Mr. Bostom is interested in Temur, too. He tells us about "Amir Timur [who], during his jihad campaigns through Northern India (1397-99 C.E.) conducted what may have been the greatest mass slaughter of prisoners ever chronicled." I completely agree with him that Temur " also known as Tamerlane, a derivative of "Temur the Lame" in Persian " was a brutal, wicked, bloodthirsty tyrant. Yet, his slaughters were hardly "jihad campaigns."
In a very recent book, titled Tamerlane, British historian and journalist Justin Marozzi tells us a lot about Temur's real motives. Although the book's subtitle reads Sword of Islam, Conqueror of The World, Marozzi explains that the man was indeed a sword for his blood lust, not Islam:
Temur drew freely from both Islam and the laws of Genghis to justify his actions, be they military conquest or domestic political arrangements. He was, above all else, an opportunist . . . That Islam and wholesale slaughter were incompatible bedfellows was beside the point.
Temur's horrific violence did not stem from an observance of Islam. On the contrary, his militancy was directed mainly at fellow Muslims:
Temur's interpretation of jihad, or holy war, cast further doubt on his credentials as a good Muslim. In his eyes it justified the use of force and savagery against virtually anyone . . . As high-born leaders, lowly soldiers, desperate women and innocent children all discovered to their cost, professing the faith of Islam was no guarantee of safety from Temur's armies. Muslim Asia, after all, was their stamping ground. They swept through its heartland . . . raining down death on the sons and daughters of the Koran. Who could count the nameless millions of Muslims who perished at their hands? These were the people who suffered his worst atrocities, Two thousand were piled on top of one another and cemented alive into towers of clay and bricks in the city of Isfizar in 1383. In Isfahan, holy city of Persia, seventy thousand were slaughtered in 1387; the sacking of Baghdad in 1401 left ninety thousand dead, their heads cemented into 120 towers. Damascus and Aleppo witnessed unimaginable horrors. And yet this was a man who aspired to the title of Ghazi, Warrior of the Faith.
While labeling Temur's bloodshed as "jihad campaigns," Mr. Bostom tells us about the 100.000 Hindu POWs he mercilessly put to the sword. That is horrible indeed. However, in fact, according to Justin Marozzi, from the wrath of Temur, "Christians, Jews and Hindus . . . escaped lightly by comparison. Only occasionally, as though to make up for his massacres of brother Muslims, did Temur unleash his wrath on them."
It is true that Temur sometimes referred to Islam to justify his conquests, but his "observation of the Muslim faith was based on pragmatism rather than principle." In fact,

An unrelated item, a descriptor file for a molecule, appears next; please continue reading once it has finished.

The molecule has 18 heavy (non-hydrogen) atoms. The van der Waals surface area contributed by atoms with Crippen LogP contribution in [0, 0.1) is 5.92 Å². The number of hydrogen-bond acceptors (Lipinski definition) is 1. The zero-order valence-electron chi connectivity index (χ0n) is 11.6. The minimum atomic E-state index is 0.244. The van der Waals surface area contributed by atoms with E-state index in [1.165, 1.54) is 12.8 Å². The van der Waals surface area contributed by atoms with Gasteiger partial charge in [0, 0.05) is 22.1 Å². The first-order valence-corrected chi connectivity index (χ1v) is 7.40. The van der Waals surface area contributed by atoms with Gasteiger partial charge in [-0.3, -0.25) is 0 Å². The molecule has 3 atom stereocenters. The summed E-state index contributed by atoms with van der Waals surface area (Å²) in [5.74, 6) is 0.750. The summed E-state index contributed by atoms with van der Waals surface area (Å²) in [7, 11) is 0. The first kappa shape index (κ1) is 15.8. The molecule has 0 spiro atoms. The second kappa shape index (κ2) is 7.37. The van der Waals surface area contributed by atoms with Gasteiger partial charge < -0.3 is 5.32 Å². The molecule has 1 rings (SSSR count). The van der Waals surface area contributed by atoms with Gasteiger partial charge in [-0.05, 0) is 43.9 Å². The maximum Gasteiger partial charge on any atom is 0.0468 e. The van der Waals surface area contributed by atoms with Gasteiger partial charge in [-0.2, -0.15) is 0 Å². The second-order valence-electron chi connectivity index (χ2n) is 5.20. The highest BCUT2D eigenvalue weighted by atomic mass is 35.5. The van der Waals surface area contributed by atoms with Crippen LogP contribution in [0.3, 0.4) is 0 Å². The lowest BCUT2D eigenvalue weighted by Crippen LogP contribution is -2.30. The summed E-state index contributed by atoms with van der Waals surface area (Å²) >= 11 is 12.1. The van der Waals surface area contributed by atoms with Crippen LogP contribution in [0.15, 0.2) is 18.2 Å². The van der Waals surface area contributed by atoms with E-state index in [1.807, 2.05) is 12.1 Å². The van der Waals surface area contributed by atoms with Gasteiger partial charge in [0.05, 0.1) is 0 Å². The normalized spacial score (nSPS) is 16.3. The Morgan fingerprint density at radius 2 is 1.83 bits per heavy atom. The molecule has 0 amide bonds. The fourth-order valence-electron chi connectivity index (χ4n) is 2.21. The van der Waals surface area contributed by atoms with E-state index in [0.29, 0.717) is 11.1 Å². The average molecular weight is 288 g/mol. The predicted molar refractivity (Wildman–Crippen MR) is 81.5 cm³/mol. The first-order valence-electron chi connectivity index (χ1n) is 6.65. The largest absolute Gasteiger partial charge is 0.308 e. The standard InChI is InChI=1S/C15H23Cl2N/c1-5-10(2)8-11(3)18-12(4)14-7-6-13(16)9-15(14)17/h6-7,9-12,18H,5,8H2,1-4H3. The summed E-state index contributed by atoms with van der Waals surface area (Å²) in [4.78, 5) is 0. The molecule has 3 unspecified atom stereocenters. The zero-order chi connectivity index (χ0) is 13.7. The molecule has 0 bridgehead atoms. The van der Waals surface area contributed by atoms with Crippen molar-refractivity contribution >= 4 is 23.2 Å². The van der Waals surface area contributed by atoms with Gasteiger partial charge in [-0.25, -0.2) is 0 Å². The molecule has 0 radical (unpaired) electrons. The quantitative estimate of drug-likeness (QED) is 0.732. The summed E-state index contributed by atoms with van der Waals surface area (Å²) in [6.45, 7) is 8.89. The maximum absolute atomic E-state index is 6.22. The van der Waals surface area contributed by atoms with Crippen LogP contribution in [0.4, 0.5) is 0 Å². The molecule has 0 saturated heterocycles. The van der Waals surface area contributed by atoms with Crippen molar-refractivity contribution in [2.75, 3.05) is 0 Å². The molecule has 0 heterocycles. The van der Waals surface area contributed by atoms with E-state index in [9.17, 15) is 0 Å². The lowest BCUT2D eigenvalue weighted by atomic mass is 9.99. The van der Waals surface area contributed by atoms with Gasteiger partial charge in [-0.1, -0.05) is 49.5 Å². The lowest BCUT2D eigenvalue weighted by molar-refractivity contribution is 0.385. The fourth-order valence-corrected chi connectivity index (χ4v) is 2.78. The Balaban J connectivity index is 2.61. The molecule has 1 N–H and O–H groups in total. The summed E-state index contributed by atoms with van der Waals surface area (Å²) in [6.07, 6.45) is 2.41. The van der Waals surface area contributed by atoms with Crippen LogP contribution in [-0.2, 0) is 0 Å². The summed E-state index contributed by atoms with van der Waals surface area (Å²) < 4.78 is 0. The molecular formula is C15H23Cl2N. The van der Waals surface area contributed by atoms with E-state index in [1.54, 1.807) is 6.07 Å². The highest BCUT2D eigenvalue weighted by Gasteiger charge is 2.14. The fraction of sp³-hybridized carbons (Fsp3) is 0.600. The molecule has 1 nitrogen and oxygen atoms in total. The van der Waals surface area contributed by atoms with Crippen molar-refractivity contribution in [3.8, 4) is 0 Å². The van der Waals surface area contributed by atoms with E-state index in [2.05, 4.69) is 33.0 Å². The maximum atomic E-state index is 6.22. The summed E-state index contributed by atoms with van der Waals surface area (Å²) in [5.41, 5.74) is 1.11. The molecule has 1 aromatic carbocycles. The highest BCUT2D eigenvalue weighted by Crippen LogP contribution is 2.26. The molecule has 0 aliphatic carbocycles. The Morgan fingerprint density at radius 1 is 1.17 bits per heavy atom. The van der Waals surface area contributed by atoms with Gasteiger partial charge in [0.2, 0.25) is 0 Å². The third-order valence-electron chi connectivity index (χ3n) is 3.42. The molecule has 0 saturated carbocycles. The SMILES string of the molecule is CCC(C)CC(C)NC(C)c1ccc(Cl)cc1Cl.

Temur was a chameleon. Whatever worked or furthered his cause in any way was good. This was a cynical interpretation, certainly, but what his message of jihad lacked in intellectual coherence and consistency, it made up for in the sheer protection of force. It was, quite simply, the creed of conquest.
That Temur was not a sincere follower of Islam was evident in his life:
Temur dipped freely into the laws of Islam, picking up and retaining those aspects of the faith he found useful, disregarding those which were inconvenient. He had no time, for instance, for the Prophet's recommendation of a maximum of four wives for a man. More important, despite a lifetime's wanderings, he never found time to honour one of the five pillars of Islam, the pilgrimage to Mecca, a badge of honour for dutiful Muslims who can afford the journey.
His inner circle was quite hypocritical, too. Marozzi tells us about the "orgies" of Temur's men:
The Spanish ambassador Clajivo was one of the witnesses among many to bacchanalian orgies which owed more to the heathen traditions of Genghis Khan and the Mongols than the strictures of Islam. A beautiful cup-bearer was assigned to each man at the feast, the Spaniard noted . . . Feasts invariably ended in a drunken blur. Those warriors who could still stand would grab a companion for the night and stagger back to their tents. There was nothing Islamic about that.
However, Temur was careful to look as if Islamic. "It was in the public displays that Islam shone brightest." Temur loved to lead prayers in public and give the impression of a pious ruler. According to Marozzi, "in his understanding that appearances were everything, and with his instinct for choreographed expressions of piety, Temur demonstrated a profoundly modern approach to the politics of his day.
One modern figure that resembles Temur is undoubtedly Saddam Hussein " the butcher of hundreds of thousands of Muslims, who had no glimpse of faith in his life, yet was careful to pose before cameras in mosques and cynically wrote "God is Great" to the Iraqi flag when he needed to foster popular sentiment.
That Mr. Bostom uses Temur, this medieval Saddam, as evidence for the supposedly inherent violence of Islam is neither appropriate nor convincing.